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New Ohio Bill 425 On Religion to Prohibit Penalizing or Rewarding Student's Faith Expression: A Benefit or a Detriment?

( [email protected] ) Mar 01, 2016 01:35 PM EST
Student religious expression is being explored from various perspectives in America's Midwest. Conversations about holding scriptural belief and Darwinian evolution concepts as equally valid within a scientific classroom continues on the University of Cincinnati campus. House Bill 425, known as the Ohio Student Religious Liberties Act of 2016, passed the Ohio Legislature last week, drawing many responses, from campus ministers to anthropology professors to the campus' Secular Student Alliance.
House Bill 425, known as the Ohio Student Religious Liberties Act of 2016, passed the Ohio Legislature last week, drawing many responses about possible future clashes regarding creationism and Darwinian evolution approaches inside of scientific classrooms. University of Cincinnati Facebook

Student religious expression is being explored from various perspectives in America's Midwest. Conversations about holding the scriptural belief and Darwinian evolution concepts as equally valid within a scientific classroom continues on the University of Cincinnati campus. House Bill 425, known as the Ohio Student Religious Liberties Act of 2016, passed the Ohio Legislature last week, drawing many responses, from campus ministers to anthropology professors to the campus' Secular Student Alliance.

The bill would alter the current law that limits religious expression to non-instructional periods, and would allow a student to engage in religious expression "before, during, and after school hours ... to the same extent that a student is permitted to engage in secular activities."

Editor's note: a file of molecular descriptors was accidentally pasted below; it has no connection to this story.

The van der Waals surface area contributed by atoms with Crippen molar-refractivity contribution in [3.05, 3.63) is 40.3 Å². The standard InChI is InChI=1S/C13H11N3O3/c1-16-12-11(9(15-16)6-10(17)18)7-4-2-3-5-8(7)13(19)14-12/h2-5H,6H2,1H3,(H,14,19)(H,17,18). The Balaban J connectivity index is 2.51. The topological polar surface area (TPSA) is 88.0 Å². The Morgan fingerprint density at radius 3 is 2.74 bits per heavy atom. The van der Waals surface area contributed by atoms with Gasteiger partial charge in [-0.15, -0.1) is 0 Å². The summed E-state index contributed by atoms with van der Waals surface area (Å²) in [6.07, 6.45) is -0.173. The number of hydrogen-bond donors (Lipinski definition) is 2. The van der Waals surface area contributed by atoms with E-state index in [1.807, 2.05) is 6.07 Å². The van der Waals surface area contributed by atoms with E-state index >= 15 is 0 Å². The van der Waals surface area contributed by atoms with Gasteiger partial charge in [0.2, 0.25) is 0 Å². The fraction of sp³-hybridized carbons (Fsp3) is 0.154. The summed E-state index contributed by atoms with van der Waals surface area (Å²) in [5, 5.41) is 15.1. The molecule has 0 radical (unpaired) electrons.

The bill's sponsor, Representative Bill Hayes (R-Harrison Twp.), specifically put forth in the legislation:  "No board of education of a school district shall adopt any policy or rule respecting or promoting an establishment of religion or prohibiting any pupil from the free, individual, and voluntary exercise or expression of the pupil's religious beliefs in any primary or secondary school."

While the bill largely addresses the issue of religious expression in public schools, one section of the bill prohibits a school from penalizing or rewarding a student's religious expression when completing homework or other assignments, meaning that creationist answers could be treated with the same validity as evolutionary ones, according to The New Record.

Most people who responded to the bill noted its implication could be felt across all institutes of higher learning.

Jamie Noyd, a campus staff member at InterVarsity Christian ministries, told The New Record she knows several devoutly religious students who choose not to profess their faith publicly because they fear negative repercussions.

Campus ministry officials said students express trepidation in commenting on their belief in academic matters.

"I would mark that student wrong for that answer," said Brittany Lowe, a fifth-year biological medicine student about how she would deal with creationism within an evolution class. "Why are you even in the class if you don't believe in what's being taught? In any science or biology class, it's not about what you believe, it's about the facts and I think that keeps everyone on the same page."

Other students said they are wondering if the idea of religious liberty would be detrimental to the academic experience of religious students themselves.

"It's a misinterpretation of the religious principle. To purposely limit your exposure to the world to one single religious interpretation is very reductive and limits your scope. Learning is about incorporating all these different principles and figuring out their meaning," said Garek Bushnell, a first-year exploratory student considering a scientific field.

Some students indicate they don't see harm in the bill but do understand how the overall gist might bother some instructors who perceive it as an endorsement of creationism in a scientific classroom.

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